Groundwater resources are facing increasing pressure especially in semi-arid regions where they often represent the main freshwater resource to sustain human needs. Several aquifers in the Mediterranean basin suffer from salinization and quality degradation. This study provides an assessment of Grombalia coastal aquifer (Tunisia) based on multidisciplinary approach that combines chemical and isotopic (δ2
C and δ13
C) methods to characterize the relation between groundwater quality variation and aquifer recharge. The results indicate that total dissolved solids exceed 1000 mg/L in the most of samples excepting the recharge area. In addition to water–rock interaction, evaporation and nitrate pollution contributing to groundwater mineralization, the reverse cation exchange process constitute an important mechanism controlling groundwater mineralization with enhancing risk of saltwater intrusion. Environmental isotope tracers reveal that groundwater is evolving within an open system to close system. A significant component of recent water that is recharging Grombalia aquifer system is confirmed by applying correction models based on the δ13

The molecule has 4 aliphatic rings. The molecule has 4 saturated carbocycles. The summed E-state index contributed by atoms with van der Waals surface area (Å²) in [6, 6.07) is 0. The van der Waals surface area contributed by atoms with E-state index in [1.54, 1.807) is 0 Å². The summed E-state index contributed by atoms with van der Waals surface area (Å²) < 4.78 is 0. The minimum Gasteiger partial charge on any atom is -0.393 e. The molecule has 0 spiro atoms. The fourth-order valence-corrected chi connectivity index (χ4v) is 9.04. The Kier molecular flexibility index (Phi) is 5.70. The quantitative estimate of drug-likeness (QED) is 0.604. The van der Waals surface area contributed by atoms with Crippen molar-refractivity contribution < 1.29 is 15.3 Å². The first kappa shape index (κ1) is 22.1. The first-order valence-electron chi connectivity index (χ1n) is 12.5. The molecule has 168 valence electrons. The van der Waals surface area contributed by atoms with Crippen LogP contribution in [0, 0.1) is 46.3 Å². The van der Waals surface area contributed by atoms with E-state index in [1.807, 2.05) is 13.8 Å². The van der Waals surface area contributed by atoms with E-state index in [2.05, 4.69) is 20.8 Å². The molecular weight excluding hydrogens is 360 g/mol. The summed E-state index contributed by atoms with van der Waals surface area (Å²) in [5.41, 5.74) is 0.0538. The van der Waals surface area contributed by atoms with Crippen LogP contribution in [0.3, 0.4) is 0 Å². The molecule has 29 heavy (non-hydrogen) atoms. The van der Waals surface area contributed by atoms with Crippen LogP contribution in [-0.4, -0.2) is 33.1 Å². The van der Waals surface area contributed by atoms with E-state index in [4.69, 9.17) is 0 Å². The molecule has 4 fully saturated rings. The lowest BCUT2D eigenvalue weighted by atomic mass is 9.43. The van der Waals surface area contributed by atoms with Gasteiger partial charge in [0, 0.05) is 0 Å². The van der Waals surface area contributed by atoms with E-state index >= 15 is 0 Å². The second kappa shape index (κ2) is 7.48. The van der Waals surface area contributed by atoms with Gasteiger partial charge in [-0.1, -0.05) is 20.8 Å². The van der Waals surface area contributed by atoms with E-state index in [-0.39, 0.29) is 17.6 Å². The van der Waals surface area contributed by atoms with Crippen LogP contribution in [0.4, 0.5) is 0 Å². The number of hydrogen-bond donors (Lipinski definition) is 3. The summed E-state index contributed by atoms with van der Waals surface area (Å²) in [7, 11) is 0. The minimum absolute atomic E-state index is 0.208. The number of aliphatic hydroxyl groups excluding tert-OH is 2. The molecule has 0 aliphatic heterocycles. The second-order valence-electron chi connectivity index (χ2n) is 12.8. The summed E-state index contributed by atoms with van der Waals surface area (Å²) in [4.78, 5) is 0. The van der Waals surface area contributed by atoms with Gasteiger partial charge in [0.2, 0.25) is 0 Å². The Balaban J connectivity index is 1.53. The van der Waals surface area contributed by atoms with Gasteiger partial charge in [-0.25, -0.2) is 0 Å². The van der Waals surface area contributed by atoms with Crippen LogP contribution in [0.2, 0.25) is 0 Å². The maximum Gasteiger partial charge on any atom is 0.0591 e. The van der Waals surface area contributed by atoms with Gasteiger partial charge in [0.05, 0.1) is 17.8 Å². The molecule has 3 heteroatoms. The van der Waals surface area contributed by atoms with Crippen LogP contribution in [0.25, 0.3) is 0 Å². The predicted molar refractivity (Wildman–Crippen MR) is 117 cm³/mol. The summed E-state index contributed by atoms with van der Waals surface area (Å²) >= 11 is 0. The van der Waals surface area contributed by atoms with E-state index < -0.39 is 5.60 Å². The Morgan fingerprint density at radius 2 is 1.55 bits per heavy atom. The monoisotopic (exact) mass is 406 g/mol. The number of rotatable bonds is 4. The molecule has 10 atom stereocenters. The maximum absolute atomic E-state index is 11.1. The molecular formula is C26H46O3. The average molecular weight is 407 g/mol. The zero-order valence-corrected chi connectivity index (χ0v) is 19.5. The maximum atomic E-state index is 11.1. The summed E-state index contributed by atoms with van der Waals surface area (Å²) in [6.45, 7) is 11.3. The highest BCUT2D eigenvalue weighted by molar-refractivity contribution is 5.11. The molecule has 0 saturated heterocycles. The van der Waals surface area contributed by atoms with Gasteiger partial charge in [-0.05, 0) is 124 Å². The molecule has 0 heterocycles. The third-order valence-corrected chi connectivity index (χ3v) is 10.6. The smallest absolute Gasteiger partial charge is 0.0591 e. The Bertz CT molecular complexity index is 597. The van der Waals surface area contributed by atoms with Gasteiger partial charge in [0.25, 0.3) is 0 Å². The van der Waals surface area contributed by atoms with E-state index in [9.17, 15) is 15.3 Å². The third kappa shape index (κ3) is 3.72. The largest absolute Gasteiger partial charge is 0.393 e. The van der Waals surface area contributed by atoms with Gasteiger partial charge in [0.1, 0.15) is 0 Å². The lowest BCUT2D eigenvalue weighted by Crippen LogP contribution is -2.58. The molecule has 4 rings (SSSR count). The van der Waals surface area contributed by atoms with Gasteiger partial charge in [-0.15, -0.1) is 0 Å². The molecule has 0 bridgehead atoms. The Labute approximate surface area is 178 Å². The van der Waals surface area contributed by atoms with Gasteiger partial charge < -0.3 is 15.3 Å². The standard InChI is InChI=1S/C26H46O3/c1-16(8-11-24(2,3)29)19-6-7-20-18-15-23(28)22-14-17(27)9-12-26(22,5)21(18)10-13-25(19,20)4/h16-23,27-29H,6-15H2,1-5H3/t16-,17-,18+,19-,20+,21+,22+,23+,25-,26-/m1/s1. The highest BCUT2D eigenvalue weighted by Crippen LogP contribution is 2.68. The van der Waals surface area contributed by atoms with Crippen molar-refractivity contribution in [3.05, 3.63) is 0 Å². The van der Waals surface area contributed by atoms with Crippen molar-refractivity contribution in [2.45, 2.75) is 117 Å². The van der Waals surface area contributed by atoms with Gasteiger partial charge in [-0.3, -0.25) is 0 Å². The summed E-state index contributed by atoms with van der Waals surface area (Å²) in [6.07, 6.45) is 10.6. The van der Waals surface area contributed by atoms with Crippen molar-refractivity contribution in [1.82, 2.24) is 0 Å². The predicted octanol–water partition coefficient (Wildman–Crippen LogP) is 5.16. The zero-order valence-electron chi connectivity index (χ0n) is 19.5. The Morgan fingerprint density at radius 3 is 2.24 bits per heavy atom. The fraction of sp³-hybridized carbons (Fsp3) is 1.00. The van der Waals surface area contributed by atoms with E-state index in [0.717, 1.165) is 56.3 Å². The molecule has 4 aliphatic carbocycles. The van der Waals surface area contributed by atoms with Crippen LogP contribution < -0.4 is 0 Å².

C values and 14
C activities and tritium contents. However, this recharge, which is mainly associated to the return flow of irrigation water, contributes to the groundwater salinization, especially for the shallow aquifer.
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